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Dark victory
Will the upcoming G8 Summit in Evian, France, help repair US-Europe relations — or drown them in further recriminations?

IT MAY BE A PRANKISH historical irony that the upcoming G8 Summit of industrialized nations will be held in the French lakeside town of Evian. After all, relations between the United States and France have reached a chilly nadir that harks back to the XYZ Affair of 1797-’98, when a potent cocktail of French bullying and demands for bribes snarled Franco-American diplomacy and aroused indignant patriotic fervor in the fledgling United States.

Bullying and bribes have played a role in the 2002-’03 rift, too, but the roles are reversed. As the war with Iraq loomed, it was the United States that used foreign aid and diplomatic muscle in the United Nations Security Council (even, reportedly, to the point of eavesdropping on UN missions) to secure a resolution endorsing an attack on Saddam Hussein’s regime.

France led the defiant resistance to American diplomatic strong-arming on Iraq, angering even US Secretary of State Colin Powell. The result? A petulant spate of anti-French fervor has swept the media and the halls of Congress — a mass hissy fit best exemplified by calls for a boycott of French products and the renaming of the French toast and French fries served in the House Capitol Hill cafeteria as "Freedom Toast" and "Freedom Fries."

The tit-for-tat Franco-American sniping has continued apace as the war in Iraq settles into an untidy occupation. This week’s Evian summit will be the first opportunity US president George W. Bush and French president Jacques Chirac will have to sling mud in person.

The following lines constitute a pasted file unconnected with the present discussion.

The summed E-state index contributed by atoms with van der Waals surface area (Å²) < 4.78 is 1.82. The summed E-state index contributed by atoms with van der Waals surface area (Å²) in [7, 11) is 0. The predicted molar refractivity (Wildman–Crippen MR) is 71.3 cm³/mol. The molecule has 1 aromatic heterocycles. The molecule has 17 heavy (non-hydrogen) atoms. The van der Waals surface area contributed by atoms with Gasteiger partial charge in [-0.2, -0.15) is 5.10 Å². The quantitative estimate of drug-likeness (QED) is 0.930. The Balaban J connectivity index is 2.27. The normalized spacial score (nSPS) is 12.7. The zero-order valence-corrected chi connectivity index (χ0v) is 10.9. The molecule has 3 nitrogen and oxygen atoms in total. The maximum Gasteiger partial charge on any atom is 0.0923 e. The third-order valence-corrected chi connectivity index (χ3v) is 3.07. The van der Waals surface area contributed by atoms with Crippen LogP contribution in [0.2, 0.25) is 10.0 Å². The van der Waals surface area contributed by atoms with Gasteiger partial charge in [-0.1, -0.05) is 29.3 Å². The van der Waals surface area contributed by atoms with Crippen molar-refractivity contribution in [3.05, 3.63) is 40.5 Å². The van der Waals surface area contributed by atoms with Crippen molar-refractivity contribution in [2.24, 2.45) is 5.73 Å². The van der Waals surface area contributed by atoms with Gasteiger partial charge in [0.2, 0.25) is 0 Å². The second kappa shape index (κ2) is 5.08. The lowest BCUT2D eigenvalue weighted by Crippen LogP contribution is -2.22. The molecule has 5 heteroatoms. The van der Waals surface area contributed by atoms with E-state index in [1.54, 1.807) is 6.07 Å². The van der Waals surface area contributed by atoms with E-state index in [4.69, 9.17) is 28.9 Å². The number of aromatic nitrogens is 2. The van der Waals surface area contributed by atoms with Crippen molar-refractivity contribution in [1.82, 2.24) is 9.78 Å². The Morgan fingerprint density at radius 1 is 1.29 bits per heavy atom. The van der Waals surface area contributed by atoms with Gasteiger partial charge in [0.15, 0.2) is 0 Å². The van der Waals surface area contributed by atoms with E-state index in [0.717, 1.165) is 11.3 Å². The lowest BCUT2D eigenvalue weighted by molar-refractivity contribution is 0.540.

The pre-game festivities have already begun. Last week, the Washington Post floated a story (later shot down by the White House) that President Bush might stay on the other side of Lake Geneva in "neutral" Switzerland. Britain’s Daily Telegraph reported that "President Chirac is preparing to embarrass President Bush at the forthcoming G8 summit in France by laying out an agenda heavy on environmental, development and economic issues and light on the fight against terrorism."

Analysts on both sides of the Atlantic agree that there’s a crisis. They also agree that there is little chance of mending it at the Evian summit. But they disagree about where to place the blame.

Yves Boyer, deputy director of the Paris-based think tank Fondation pour la Recherche StratŽgique, argues that America has indulged in a heedless bout of French-bashing. "Many in the US want to demonize France," argues Boyer. In Washington, DC, the view seems equally implacable. "I think we’re waiting for Godot a little bit here," says Heritage Foundation scholar John Hulsman. "I think that [the French] are so far off the reservation that there is little hope that they will do the work to repair [the relationship]."

The potential for discord in Evian is not confined to the US-France rift, either. Many of the other G8 nations (Germany, Japan, Russia, and Canada) opposed or remained on the sidelines during the recent US-led invasion of Iraq. Only Great Britain and Italy fully supported the Bush administration’s pre-emptive attack on Saddam Hussein’s regime.

But the summit’s locale will keep the spotlight squarely on the squabble between the US and France — which marks the greatest transatlantic tension in more than 50 years. And things could, in fact, get worse, as Brookings Institution scholar Ivo Daalder noted at a press briefing held on May 21 to preview the Evian summit. Responding to a question about the depth of the rift, Daalder replied:

How far can the divide go? Very far. It’s already very deep. But it can go much further, and I think actually it will go much further. We have reached a point at which the relationship that we’ve had for the past 50-plus years, we’re not going to go back to that. We’re not going to go back to the notion that American foreign policy is mediated through a transatlantic lens.... And the same is true for all European countries.

Thus, the questions posed to the US and the other Western European nations in Evian in the coming week are simple: is this relationship worth saving? And if it is, who will be the first to stop rocking the boat?